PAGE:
Many Western policy-makers find the increasing enlistment of young poor people in religious militancy as an anomaly of history. However, in the U.S. we have had our own security threats from armed bands of young poor people: gangs. The youth’s propensity in Pakistan to engage in militant extremism is similar to the gang mentality that affects low-income minority communities across the United States. Groups like drug gangs and the Taliban appeal to a youth who feels alienated from their society and powerless to change their condition. A large amount of young people who lack education and live in increasingly volatile environments are central components for the success of drug gangs and extremists alike.
Salma Butt represents an organization for youth development in Pakistan called Bargad, and delivered a talk at Johns Hopkins University this week. Ms. Butt stated that the youth she interviewed, who were involved in militancy, had little understanding or interest in the ideology of the groups they belonged to. For the most part, she found that the young people had no other option available to channel their youthful energies, and these groups offered them an outlet. Further, these non-state groups took advantage of the hopeless sentiment felt by some young Pakistanis who perceive their government as too incapable or unmotivated to ameliorate their condition.
The same sort of environment harbored the rise of gangs in the United States, which date back generations to the Irish street gangs of New York, (the Irish were one of the first targets of American xenophobia). The 1900’s saw a great migration of people to American cities, which caused an unplanned mixing of races and socioeconomic groups in an otherwise rigid class system. The threat of potential harassment and opportunity for self-empowerment brought forward the rise of black and Latino gangs in this era.
There were several reasons why the teenagers joined the gang other than the racial and socioeconomic discrimination they felt as minorities in America during that time period. The gang in those times served a community purpose; while utilizing brutal methods, they aimed at protecting those within the gang and residents of the neighborhood. Many of the teenagers in these low-income areas lacked a formal family structure, and found such a unit in the gang. They further lacked a sense of purpose or identity because they never had proper guidance inside or outside the school. Lastly, these youth had to deal with a lack of alternative community groups to associate with in the social vacuum of their hostile environment.
Collectively, this created allure for the young father-less poor male who finally would have a common purpose in which to channel his youthful energy. Unfortunately, with the influx of drugs after the Vietnam War, the common purpose became selling drugs and defending territory. While the allure was once power in the community, it is now power over the community which drives thousands of American teenagers each year to gangs.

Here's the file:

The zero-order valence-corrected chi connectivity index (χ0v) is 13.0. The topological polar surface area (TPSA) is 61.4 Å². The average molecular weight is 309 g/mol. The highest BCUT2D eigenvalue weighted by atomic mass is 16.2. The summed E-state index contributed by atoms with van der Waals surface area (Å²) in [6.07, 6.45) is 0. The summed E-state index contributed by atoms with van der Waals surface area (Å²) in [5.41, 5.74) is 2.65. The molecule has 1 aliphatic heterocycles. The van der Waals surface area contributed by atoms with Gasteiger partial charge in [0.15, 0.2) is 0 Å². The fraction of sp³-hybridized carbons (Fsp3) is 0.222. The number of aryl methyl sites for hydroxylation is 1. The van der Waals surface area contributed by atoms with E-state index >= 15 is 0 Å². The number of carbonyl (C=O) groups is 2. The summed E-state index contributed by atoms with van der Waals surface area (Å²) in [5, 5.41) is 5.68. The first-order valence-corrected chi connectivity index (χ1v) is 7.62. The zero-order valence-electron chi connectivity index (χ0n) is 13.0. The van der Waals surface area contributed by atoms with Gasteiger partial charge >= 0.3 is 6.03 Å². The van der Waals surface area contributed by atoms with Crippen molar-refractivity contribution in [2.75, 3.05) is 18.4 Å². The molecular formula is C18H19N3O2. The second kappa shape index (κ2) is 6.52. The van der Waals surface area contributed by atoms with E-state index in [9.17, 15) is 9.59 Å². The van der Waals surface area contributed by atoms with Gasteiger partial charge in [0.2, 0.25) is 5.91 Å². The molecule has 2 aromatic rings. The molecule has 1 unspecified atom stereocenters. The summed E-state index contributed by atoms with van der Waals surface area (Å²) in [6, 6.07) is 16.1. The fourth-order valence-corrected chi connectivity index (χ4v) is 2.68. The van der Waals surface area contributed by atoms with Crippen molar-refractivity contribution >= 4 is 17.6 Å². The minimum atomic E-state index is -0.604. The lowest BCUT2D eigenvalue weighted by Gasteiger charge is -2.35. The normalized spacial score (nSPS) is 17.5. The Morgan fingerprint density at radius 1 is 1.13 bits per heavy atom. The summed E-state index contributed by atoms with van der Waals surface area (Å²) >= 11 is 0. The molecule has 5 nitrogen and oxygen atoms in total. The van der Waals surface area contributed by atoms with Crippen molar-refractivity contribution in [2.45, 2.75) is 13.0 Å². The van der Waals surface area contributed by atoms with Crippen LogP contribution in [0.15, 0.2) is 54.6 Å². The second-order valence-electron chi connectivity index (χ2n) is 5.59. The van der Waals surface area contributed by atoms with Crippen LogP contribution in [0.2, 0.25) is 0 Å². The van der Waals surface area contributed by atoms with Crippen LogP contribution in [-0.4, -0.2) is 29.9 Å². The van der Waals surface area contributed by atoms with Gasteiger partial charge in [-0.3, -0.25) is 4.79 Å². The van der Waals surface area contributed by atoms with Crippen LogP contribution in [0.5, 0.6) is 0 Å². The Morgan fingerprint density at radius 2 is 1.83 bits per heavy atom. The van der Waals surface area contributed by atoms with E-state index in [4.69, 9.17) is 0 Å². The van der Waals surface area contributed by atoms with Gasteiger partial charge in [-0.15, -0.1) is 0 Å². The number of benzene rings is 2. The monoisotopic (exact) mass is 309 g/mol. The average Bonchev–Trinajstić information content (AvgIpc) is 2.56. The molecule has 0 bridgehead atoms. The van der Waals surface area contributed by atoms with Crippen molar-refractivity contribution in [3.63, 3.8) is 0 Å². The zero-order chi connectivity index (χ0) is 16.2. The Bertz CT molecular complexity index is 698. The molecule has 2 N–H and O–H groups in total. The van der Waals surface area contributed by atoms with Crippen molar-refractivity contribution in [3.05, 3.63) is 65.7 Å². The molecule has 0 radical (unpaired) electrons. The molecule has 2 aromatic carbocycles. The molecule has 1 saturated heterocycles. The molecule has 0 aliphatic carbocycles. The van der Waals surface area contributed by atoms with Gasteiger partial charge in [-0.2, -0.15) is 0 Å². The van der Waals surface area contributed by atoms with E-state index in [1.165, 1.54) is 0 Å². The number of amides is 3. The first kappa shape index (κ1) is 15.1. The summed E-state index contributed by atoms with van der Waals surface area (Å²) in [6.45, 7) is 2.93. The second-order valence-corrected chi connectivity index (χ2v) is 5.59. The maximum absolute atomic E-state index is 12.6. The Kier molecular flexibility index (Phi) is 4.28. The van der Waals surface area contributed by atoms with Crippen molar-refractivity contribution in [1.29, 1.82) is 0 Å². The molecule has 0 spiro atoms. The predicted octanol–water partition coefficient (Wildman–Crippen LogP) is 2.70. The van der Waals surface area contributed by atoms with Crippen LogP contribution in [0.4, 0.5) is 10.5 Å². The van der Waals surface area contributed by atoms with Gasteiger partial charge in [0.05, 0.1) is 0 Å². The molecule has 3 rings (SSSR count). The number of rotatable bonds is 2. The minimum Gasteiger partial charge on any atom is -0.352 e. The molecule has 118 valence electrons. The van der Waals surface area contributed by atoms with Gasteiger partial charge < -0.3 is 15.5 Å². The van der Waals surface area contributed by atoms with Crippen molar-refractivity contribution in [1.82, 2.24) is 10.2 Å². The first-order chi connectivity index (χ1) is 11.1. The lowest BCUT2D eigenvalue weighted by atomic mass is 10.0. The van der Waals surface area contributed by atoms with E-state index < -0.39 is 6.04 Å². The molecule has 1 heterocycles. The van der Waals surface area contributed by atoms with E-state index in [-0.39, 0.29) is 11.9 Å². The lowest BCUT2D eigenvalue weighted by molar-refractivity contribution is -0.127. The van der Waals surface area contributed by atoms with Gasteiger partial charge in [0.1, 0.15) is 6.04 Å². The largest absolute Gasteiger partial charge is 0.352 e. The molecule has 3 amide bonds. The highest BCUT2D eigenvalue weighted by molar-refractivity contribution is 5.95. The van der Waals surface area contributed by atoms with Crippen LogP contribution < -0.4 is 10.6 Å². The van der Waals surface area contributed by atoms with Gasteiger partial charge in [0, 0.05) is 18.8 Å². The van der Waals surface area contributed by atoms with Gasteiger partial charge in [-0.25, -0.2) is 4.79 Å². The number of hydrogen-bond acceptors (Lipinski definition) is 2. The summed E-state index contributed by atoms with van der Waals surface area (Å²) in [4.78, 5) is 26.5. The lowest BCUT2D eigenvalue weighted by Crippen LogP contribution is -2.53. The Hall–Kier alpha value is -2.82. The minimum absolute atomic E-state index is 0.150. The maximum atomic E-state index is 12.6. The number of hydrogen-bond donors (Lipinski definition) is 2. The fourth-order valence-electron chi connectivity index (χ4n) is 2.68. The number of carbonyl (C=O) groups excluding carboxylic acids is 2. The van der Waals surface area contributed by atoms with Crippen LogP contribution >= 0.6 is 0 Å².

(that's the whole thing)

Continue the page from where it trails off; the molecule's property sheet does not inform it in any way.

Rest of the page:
There are obviously differences between the Taleban, who have an ideological religious agenda, and gangs, who attract enlistment based on the despondency of the local youth without any kind of spiritual message. Yet, if we recognize that many young recruits in Pakistan’s terrorist groups do not know or care to understand the concepts behind jihad, then we see a correlation between the gang mentality and this newly-increasing youth militancy.
The hopelessness and revulsion toward mainstream culture in Gangland, USA is the same as the Kaleshinkov Culture’s hate toward the central government of Pakistan and Afghanistan. Both groups thrive where there is lack of identity or purpose in young people, lack of education, social services, and a despondency in the current status of the nation. To summarize, Dr. Kaiser Bengali once stated at a talk in Pakistan “The jihadi outfits provide weapons, money, identity, meaningfulness, and sense of power to the existentially insecure youth. This culture of guns and inequality has militarized our minds.”
The confusion for American policy-makers is deciding whether this is an ideological threat or a threat by a group of angry young people who want jobs and education. The two can be separated, despite claims made by Pakistani apologists who claim that no one in Pakistan ideologically supported extremism until the U.S. began its drone attacks.
The answer will not come from the U.S. but from the nation’s leadership looking introspectively and finding that much of the threat is not ideological but based on socio-economic conditions creating a hopeless and listless youth. Unlike battling an ideology, there are tangible steps one can take to alter the increasingly militant sympathy; this includes improving education, providing more community outreach groups, and providing basic social services. Thus, both American policy-makers and Pakistan’s leadership must readjust their focus to include long-term incentives for the populace to reject a religious insurgency.